We know the benefits of breastfeeding are tremendous, but new research suggests that nursing our children may reduce their chance of developing eczema as teenagers.
Research has shown over and over that breastfeeding our children has tremendous benefit for both baby and mother, and new findings come out all the time. Now research data from Belarus suggests that breastfeeding may actually cut in half the risk that babies will develop eczema as teenagers.
The data comes from an ongoing project that tracks the health benefits of being nursed in infants who are raised in Belarus. The researchers were not looking for a cause-effect relationship between extended breastfeeding and the development of eczema or asthma, nor did they compare the information with mothers who did not nurse their children.
They were basically looking at the long-term health of babies, whose mothers were in a program that encouraged mothers to breastfeed as long as possible, and comparing them to babies who were raised by mothers who were not in the extended breastfeeding program.
What they found was that less than one percent (0.7) of the babies whose moms did not have extended breastfeeding support developed eczema at 16, compared to over half that number (0.3) in those children whose mothers were in the program.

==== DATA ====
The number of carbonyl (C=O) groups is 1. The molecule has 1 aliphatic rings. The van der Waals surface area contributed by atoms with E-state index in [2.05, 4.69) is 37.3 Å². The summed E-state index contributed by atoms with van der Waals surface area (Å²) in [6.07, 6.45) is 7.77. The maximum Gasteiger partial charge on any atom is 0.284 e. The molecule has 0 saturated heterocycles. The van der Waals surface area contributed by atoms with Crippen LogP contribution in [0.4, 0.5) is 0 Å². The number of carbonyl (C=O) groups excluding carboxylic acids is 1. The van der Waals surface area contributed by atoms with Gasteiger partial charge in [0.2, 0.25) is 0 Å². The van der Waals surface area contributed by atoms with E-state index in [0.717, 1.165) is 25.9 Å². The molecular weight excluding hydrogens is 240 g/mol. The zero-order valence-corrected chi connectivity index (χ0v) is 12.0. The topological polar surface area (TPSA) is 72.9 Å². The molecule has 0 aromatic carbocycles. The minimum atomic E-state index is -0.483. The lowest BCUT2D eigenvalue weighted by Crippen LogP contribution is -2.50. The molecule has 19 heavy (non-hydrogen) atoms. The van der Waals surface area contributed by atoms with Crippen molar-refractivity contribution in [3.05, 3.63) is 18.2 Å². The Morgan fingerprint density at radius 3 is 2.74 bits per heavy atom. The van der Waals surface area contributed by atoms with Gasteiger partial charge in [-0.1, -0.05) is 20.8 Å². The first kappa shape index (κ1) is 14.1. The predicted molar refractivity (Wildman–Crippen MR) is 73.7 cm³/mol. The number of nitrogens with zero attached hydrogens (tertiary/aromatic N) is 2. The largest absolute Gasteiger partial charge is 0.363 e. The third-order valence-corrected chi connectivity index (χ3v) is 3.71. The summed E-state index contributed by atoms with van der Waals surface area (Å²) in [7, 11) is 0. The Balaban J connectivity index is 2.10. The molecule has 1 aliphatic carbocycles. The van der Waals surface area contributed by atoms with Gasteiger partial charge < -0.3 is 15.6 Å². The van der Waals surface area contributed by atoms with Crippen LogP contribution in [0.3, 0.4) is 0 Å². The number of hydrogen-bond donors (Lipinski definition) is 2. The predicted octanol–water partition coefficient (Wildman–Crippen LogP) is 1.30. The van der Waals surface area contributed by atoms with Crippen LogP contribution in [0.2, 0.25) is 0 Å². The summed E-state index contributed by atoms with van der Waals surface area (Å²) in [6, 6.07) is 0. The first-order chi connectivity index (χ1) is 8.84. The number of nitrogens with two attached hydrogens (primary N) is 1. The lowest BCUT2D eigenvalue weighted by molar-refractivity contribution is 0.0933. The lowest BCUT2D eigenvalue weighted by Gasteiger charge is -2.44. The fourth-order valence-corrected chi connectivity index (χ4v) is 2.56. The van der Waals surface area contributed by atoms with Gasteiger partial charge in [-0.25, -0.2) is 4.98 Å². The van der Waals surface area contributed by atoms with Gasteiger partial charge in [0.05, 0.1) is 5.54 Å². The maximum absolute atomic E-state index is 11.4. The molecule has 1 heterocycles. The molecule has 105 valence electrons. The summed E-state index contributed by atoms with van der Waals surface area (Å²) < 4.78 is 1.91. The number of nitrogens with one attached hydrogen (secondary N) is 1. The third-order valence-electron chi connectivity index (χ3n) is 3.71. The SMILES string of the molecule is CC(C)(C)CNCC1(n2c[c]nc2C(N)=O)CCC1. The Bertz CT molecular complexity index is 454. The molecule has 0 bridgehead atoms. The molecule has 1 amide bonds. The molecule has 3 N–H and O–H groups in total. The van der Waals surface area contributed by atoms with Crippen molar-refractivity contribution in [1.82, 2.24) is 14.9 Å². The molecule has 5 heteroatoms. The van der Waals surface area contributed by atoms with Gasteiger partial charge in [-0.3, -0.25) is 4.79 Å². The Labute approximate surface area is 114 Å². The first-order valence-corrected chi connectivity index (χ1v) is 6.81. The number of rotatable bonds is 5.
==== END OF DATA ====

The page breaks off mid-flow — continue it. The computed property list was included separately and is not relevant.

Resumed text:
They did not find evidence that extended breastfeeding made a difference in asthma acquisition, said study author Dr. Carsten Flohr, but Flohr said that was not surprising as there doesn’t seem to be any peer-reviewed evidence that supported the theory that breastfeeding protected against asthma. Dr. Flohr is with the St. John’s Institute of Dermatology at King’s College London.
The World Health Organization (WHO) recommends nursing babies until four to six months, at minimum, to promote protection against allergies and disease. Eczema is not contagious, but is a chronic condition that is often associated with those who have allergies and/or asthma, and about 30% of Americans will develop it, according to the U.S. National Institute of Allergy and Infectious Diseases.
This study looked at almost 14,000 new mothers between 1996 and 1997, all of whom started nursing their babies when born. Half were given encouragement in hospitals deemed ‘baby-friendly’ to nurse longer, while the other half were not. They were also given questionnaires.
The researchers found that in mothers who had been part of the baby-friendly programs, the eczema risk, though already small, was more than half the risk of children whose mothers were not in the program.